Accused hacker Lauri Love could have faced 99 years in jail if a British court had decided to hand him over to US authorities for trial.
But now Love, who has a Finnish passport, got a reprieve in the legal process, after an appeal court ruling earlier this month stopped his extradition to America.
“I am happy but tired” Love tells STT Finnish News Agency.
“I am still moderately depressed and I still had thoughts of suicide. It will take time for the depression to go away, but hopefully not too long because I should focus on my university studies which I started again” he says.
Love believes he will get his Finnish passport back if US authorities decide not to appeal the British court’s ruling.
He would like to visit his relatives in Helsinki, and plans to study or work in Finland in the future.
“I would also like to work at some point in Finland. I am now working in the private sector to improve network security, and I would like to use my skills for society” says Love.
Charges Against Lauri Love
Love is wanted in the US for allegedly hacking classified computer systems – including federal agencies – and stealing massive quantities of confidential data.
During an extradition hearing in London in summer 2016, Love’s father and mental health professionals testified that he shouldn’t be sent to America because he suffers from Asperger’s syndrome and other diagnosed disorders including psychosis and depression.
Love reportedly said he would commit suicide if he was sent to America to face charges.
In autumn 2016 a British judge ruled that he should be extradited to the USA; but that decision was overturned on appeal this February.
The appeal judge considered that US prisons would be inadequate due to Love’s poor state of mental health.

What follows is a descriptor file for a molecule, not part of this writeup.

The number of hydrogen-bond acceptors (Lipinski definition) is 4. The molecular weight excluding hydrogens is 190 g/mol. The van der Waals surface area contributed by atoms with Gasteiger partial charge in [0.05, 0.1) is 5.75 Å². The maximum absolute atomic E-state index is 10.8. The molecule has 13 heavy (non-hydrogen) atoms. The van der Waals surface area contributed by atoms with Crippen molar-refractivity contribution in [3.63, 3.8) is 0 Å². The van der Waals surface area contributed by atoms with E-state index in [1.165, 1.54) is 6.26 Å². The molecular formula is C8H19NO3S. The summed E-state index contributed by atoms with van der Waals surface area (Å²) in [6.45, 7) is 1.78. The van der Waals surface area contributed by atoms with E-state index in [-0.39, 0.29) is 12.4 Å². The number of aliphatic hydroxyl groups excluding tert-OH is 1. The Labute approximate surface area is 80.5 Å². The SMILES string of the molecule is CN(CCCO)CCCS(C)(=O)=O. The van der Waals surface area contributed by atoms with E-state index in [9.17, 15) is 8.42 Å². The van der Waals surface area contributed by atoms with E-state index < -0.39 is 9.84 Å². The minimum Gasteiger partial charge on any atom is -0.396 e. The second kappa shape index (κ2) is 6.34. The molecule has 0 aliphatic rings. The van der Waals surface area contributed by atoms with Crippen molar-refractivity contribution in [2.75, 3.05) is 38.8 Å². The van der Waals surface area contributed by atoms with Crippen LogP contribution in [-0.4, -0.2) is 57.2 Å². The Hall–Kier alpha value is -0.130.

“My mental health was affected by the decision. I have Asperger’s syndrome, I am anxious and depressed. My physical body is also affected. I have a rash, digestive problems and heart problems” says Lauri Love.
In Britain, some human rights activists and lawyers have said Love’s story sets a precedent that shows how future judicial process could handle such cases. Authorities in America have about a week to appeal the UK court’s latest decision.
“I hope the choose not to [challenge the appeal court ruling] and decide it’s not worth their time” says the 33-year-old.
Possible Charges In Britain
Even if Love doesn’t end up being sent to the USA, he still faces possible charges in the UK, where he lives with his parents, who help manage his mental health.
The appeal court judge decided that he could conceivably remain in the UK, but still face the American charges of computer hacking.
“I may be sentenced, but the judge doesn’t need to give a prison term, necessarily. I could get community service” he states.
Love hopes there will be a UK trail, and that he would be acquitted of the charges against him. If there is no trial, he fears the US would try to extradite him again if he traveled to another country.
“I must be found either guilty or innocent here. After that, I can continue my life again” he says.